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Training in corrections

The National Institute of Corrections (NIC) is seeking applications for funding under the Fiscal Year 2021. The purpose of this project is to explore the emerging issues and trends specific to Correctional Industries programming – using as a foundation the current 40-Hour blended Correctional Industries Leadership Training curriculum and revising it into a virtual instruction-lead format.

Goals
This project aims to develop a Virtual Instructor-Led training program to provide correctional industries leadership with the knowledge and skills needed to manage industry programming while supporting inner-agency succession planning effectively.

Objectives
1. Review and revise the blended training curriculum to a virtual instructor-led format and facilitate a two-part pilot process to evaluate the effectiveness of the training curriculum based on the Instructional Theory Into Practice (ITIP) model.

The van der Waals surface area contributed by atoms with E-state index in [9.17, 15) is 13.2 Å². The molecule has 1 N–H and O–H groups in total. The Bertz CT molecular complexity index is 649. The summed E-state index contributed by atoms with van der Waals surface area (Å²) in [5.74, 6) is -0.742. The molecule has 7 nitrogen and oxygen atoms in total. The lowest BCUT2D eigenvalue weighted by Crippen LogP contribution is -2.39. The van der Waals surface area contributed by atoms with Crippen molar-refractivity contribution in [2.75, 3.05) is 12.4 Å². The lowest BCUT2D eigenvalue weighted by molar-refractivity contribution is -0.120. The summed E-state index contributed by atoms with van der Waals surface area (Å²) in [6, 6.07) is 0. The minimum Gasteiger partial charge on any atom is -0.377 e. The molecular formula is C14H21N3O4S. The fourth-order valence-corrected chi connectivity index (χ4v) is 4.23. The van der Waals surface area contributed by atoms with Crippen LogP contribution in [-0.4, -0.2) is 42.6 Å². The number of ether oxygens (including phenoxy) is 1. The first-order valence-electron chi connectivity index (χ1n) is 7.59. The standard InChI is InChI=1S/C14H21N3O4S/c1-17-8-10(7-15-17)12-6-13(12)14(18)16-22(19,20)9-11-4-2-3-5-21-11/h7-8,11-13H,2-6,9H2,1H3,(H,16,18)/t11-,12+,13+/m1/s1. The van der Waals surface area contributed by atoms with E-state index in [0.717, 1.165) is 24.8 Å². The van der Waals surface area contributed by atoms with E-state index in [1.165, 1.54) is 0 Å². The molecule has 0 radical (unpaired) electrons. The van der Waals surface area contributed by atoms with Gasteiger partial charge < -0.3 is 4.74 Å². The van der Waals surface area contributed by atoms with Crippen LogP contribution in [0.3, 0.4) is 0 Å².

2. Develop and administer a pre/post assessment to evaluate the mastery of established competencies, knowledge, and skills.
3. Explore and make recommendations for professional certification and continuing education units for the training participants.

Deliverables
1. Conduct an initial virtual meeting with NIC within ten days of the award to review goals and objectives, to discuss and develop a timeline of activities, for role clarification, for an overview of the project, and to discuss the project concept plan.
2. Provide a comprehensive work plan to include a timeline for all goals, objectives, and deliverables.
3. The awardee will research and compile a comprehensive review of the instructional material related to the existing Correctional Industries Leadership Training program.